Original Article

Hypertens Research 2008 31, 1765–1771; doi:10.1291/hypres.31.1765

Physicians' Ability to Predict Patients' Adherence to Antihypertensive Medication in Primary Care

Andreas Zeller1, Anne Taegtmeyer1, Benedict Martina2, Edouard Battegay1,3 and Peter Tschudi2

  1. 1Medical Outpatient Department, University Hospital Basel, Basel, Switzerland
  2. 2Institute of Primary Health Care, University Hospital Basel, Basel, Switzerland
  3. 3Division of Internal Medicine, University Hospital Zürich, Zürich, Switzerland

Correspondence: Zeller Andreas, M.D., Medical Outpatient Department, University Hospital Basel, Petersgraben 4, CH–4031 Basel, Switzerland. E-mail: zellera@uhbs.ch

Received 14 May 2008; Accepted 2 July 2008.

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Abstract

Addressing adherence to medication is essential and notoriously difficult. The purpose of this study was to determine physicians' ability to predict patients' adherence to antihypertensive therapy. Primary care physicians were asked to predict the adherence to medication of their hypertensive patients (n=42) by using a visual analogue scale (VAS) at the beginning of the study period. The patients were asked to report their adherence to medication using a VAS. The adherence was then monitored by using a Medical Event Monitoring System (MEMS) for 42±14 d. The means±SD (range) of MEMS measures for timing adherence, correct dosing, and adherence to medication were 82±27% (0 to 100%), 87±24percnt; (4 to 100%), and 94± 18% (4 to 108%), respectively. The physicians' prediction of their patients' adherence was 92± 15% The Spearman rank correlations between the physician's prediction and the MEMS measures of timing adherence, correct dosing, and adherence to medication was 0.42 (p=0.006), 0.47 (p=0.002), and –0.02 (p=0.888), respectively. The patients reported their own adherence to medication at 98±2% (range 83 to 100%). The Spearman correlations between the reported and actual behaviours were 0.27 (p=0.08) for timing adherence, 0.25 (p=0.12) for correct dosing, and 0.11 (p=0.51) for adherence to medication. The physicians' ability to predict patients' adherence to antihypertensive medication is limited and not accurate for identifying non-adherent patients in clinical practice. Even patients themselves are unable to give accurate reports of their own adherence to medication.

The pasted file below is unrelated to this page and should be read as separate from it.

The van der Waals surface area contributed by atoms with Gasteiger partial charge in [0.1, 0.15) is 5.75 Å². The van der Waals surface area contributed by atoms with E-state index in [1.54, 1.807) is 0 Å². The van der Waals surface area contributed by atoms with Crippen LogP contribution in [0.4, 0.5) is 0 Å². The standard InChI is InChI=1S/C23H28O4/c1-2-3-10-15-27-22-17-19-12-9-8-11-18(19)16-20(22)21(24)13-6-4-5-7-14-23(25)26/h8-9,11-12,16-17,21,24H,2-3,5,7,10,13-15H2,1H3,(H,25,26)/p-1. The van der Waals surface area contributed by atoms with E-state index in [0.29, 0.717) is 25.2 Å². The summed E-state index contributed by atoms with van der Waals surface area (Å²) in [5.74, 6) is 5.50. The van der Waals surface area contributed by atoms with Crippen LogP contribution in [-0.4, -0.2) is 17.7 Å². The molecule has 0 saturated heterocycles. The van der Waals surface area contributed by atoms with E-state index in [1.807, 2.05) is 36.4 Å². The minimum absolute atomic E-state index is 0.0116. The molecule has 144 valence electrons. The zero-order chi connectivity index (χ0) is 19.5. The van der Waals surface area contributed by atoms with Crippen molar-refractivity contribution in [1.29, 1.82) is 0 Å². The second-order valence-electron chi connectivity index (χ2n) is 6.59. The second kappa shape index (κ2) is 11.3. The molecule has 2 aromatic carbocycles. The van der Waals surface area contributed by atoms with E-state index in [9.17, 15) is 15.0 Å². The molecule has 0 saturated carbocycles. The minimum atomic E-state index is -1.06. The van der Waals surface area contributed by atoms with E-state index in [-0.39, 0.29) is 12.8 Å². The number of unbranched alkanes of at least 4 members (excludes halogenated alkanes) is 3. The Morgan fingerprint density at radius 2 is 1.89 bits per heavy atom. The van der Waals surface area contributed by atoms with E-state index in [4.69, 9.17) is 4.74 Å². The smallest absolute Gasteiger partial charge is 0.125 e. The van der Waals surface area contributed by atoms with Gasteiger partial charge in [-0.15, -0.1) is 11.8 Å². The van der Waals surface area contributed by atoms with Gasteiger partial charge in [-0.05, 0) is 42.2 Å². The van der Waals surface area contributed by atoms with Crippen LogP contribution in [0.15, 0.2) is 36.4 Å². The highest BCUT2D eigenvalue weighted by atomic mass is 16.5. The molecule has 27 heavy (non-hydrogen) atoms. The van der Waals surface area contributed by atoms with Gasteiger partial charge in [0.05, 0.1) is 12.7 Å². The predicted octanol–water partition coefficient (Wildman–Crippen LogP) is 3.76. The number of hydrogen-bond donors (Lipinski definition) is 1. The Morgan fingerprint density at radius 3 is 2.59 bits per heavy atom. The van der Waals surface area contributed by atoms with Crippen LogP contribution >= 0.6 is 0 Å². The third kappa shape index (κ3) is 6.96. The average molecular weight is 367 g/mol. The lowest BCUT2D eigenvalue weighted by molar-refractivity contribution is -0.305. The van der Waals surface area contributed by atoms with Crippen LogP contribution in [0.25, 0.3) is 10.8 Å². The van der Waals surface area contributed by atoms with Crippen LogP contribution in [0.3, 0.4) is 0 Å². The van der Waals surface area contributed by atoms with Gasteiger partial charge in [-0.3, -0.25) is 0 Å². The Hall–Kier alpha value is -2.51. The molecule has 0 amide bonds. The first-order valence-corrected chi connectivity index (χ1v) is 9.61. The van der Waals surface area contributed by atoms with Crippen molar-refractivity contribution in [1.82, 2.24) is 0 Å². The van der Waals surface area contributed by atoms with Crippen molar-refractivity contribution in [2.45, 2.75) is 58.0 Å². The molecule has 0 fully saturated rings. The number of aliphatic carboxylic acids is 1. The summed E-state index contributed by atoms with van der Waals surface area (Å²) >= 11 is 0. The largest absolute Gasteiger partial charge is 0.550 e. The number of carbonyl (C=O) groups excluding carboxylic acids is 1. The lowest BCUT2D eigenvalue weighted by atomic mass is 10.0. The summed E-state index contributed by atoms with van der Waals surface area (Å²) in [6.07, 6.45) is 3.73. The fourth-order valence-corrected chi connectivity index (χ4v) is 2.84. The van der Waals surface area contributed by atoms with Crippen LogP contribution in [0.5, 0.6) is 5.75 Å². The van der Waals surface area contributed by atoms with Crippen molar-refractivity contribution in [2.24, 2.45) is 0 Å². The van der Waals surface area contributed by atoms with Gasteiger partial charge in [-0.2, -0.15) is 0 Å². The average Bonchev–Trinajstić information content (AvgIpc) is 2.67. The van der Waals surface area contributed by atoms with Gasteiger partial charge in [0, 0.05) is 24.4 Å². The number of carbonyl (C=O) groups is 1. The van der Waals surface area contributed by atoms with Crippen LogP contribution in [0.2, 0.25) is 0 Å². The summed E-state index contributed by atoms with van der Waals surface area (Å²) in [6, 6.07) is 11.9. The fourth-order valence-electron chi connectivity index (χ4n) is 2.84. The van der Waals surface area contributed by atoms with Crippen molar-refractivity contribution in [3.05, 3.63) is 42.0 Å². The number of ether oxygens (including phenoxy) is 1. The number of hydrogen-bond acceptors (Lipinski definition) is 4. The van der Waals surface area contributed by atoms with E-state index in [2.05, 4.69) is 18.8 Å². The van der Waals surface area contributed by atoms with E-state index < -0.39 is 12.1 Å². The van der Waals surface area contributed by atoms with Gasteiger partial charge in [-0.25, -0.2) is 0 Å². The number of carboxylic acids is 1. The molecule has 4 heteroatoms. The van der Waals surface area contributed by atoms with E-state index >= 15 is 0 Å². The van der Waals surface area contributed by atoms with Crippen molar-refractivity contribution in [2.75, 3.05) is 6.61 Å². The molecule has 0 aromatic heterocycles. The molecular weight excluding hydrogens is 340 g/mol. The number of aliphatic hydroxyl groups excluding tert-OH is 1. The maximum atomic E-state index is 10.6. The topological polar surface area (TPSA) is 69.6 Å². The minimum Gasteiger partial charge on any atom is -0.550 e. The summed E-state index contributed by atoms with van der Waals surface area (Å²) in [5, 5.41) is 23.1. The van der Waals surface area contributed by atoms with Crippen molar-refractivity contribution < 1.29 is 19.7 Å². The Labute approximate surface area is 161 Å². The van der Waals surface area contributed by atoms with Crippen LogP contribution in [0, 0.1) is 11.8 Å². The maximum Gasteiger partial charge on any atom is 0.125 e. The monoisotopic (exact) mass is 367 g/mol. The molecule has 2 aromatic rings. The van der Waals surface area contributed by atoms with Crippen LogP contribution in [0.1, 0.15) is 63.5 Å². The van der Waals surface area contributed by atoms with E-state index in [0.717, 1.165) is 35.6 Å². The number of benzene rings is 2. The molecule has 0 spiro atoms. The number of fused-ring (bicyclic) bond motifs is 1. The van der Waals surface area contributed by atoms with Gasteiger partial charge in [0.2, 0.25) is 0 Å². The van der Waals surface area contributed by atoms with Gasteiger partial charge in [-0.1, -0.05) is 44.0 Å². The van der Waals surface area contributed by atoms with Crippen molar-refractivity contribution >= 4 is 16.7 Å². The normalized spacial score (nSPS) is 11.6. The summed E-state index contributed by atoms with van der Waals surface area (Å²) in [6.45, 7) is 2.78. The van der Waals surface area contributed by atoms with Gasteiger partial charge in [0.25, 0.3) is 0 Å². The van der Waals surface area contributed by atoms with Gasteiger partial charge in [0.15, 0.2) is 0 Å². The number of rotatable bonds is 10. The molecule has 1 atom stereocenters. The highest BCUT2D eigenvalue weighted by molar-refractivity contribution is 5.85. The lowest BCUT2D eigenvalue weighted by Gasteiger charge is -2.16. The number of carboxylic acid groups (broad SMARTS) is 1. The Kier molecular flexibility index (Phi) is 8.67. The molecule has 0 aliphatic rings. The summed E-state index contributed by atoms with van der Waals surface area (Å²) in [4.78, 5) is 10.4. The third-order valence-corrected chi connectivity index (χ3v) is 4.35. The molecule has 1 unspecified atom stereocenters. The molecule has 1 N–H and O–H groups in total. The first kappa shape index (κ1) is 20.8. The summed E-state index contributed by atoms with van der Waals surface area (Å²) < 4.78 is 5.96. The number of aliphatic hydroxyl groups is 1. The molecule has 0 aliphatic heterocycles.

Keywords:

hypertension, adherence, compliance, primary care, visual analogue scale

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References

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